Join us in the light! #NationalComingOutDay

Today is National Coming Out Day. If Ray were still alive, it would also be the day we’d be celebrating the twenty-sixth anniversary of our commitment ceremony (he promised to stay with me for the rest of his life, and he did). My (very-much alive) husband Michael and I don’t have any anniversaries that are close to this date, but this is the twentieth National Coming Out Day we’ve lived together.

I’ve written about why I think it is important that every queer person (gay, lesbian, bisexual, transgender, pansexual, nonbinary, genderfluid, asexual, aromantic, two-spirit, questioning, et cetera) who can safely be out of the closet to do so. Study after study has shown that the more queer friends and acquaintances a straight person has, the more likely they are to support equality for LGBT people. Studies also show that queer and questioning teens and children who have positive queer role models in their community are significantly less likely to attempt suicide than those who don’t.

But it is also important for your own mental and physical health. Being in the closet means living in a constant state of fear. You second guess everything. You’re constantly worried about being rejected by friends or family members if they find out. All that anxiety and stress takes a toll on your mental and physical well-being.

Make no mistake: the fear is real. About 40% of the homeless teens are in that situation because they were kicked out of their homes by their parents when the parents found out they were gay or trans (which is why I advise young people to be very careful about coming out while still financial dependent on their parents). Even if you wait until you are a self-supporting adult (I was 31 years old when I came out), you may still face rejection from people you have loved and counted on your whole life. One of my grandmothers forbade any other family member of mentioning me in her presence. A friend I had thought of as closer than a brother since we were teen-agers was quite angry when I came out and to this day (he happens to be married to a distance relative of mine, so I still hear about him from time to time) insists that I’m going to burn in hell because I’m gay.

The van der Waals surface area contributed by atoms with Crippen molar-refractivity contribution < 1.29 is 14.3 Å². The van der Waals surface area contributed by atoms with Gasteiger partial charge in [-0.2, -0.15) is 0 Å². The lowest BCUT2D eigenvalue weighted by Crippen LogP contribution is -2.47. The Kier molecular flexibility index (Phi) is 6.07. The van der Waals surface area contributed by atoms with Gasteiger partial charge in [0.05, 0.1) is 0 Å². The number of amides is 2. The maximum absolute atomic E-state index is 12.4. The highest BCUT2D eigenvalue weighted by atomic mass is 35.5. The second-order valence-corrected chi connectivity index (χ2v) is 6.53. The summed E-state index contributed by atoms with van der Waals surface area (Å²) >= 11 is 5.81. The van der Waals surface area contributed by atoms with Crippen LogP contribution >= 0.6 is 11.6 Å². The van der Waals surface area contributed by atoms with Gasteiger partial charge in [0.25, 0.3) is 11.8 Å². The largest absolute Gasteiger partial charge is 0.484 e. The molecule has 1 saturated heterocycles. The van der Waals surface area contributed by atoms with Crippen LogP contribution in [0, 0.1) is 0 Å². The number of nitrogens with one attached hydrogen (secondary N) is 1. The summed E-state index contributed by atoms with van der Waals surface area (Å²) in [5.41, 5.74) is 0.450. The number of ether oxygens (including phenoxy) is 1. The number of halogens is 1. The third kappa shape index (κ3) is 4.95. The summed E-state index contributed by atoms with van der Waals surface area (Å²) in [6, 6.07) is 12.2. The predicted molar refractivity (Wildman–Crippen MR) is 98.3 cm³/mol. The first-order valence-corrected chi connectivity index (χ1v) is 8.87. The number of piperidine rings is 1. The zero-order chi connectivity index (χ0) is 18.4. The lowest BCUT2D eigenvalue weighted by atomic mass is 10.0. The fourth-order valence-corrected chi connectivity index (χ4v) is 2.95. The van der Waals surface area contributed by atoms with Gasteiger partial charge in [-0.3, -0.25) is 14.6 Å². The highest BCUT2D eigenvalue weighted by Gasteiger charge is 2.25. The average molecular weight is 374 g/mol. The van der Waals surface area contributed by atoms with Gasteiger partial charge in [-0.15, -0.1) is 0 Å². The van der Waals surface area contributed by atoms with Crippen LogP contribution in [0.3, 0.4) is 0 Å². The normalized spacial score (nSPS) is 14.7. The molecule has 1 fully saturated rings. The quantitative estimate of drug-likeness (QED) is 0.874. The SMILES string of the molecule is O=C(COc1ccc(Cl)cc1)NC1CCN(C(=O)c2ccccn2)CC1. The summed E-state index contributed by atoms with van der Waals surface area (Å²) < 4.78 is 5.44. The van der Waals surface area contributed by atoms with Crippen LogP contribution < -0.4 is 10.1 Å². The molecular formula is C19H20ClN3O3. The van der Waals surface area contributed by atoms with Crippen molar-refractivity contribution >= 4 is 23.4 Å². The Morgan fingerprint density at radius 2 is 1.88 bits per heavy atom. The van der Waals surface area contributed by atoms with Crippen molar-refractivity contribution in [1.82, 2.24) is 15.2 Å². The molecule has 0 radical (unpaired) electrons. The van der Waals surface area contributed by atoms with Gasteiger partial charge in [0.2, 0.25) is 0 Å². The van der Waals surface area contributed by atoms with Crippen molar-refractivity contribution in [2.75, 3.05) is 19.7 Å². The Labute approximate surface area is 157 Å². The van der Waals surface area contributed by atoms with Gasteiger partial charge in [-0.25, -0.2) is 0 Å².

But, not everyone reacts that way. And some people will surprise you. One of my aunts who is otherwise quite politically conservative declared that anyone who had a problem with me being gay would have a bigger problem with her. Some people who had been acquaintances that I thought would just shrug and move on became genuinely close friends because coming out to them is an act of making yourself vulnerable—and when they react to that vulnerability with acceptance, that changes the way you perceive each other.

Once I was no longer spending all of that time and energy trying to hide part of myself from anyone, I found that I had more energy and enthusiasm to do the things I love. And when you’re doing that, you meet other people who love some of the things you do. Coming out meant losing (and in some cases evicting) more than a few people from my life. It wasn’t a loss, though, because those people had never loved me for who I was—they liked the mask that I wore when I was closeted. And that’s true even of the relatives who had suspected I was gay for decades and had spent many years praying that god would change me. Those were people who were not adding to my life—their love was conditional, and one of the conditions was that I live a life of fear and without love and intimacy. Separating myself from those people, made room for a much more wonderful and supportive found family.

I was lucky enough to fall in love with a sweet man who loved me back. And after he died, I was lucky again to meet and fall in love with another (though very different) man who loved me back. Being able to love and be loved and not keep that love a secret is something that straight people take for granted that many literally can’t comprehend why being out matters. Once you experienced it, you’ll be amazed at how long you put up with concealing your real self.

So, if it is safe for you to come out, you should. You’ll find that standing out in the light, being true to yourself, is so much better than hiding in the dark!

Oh, and some of you may find this article useful: Trevor Project Releases Coming-Out Handbook for LGBTQ Youth.

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About fontfolly

I've loved reading for as long as I can remember. I write fantasy, science fiction, mystery, and nonfiction. For more than 20 years I edited and published an anthropomorphic sci-fi/space opera literary fanzine. I attend and work on the staff for several anthropormorphics, anime, and science fiction conventions. I live near Seattle with my wonderful husband, still completely amazed that he puts up with me at all.

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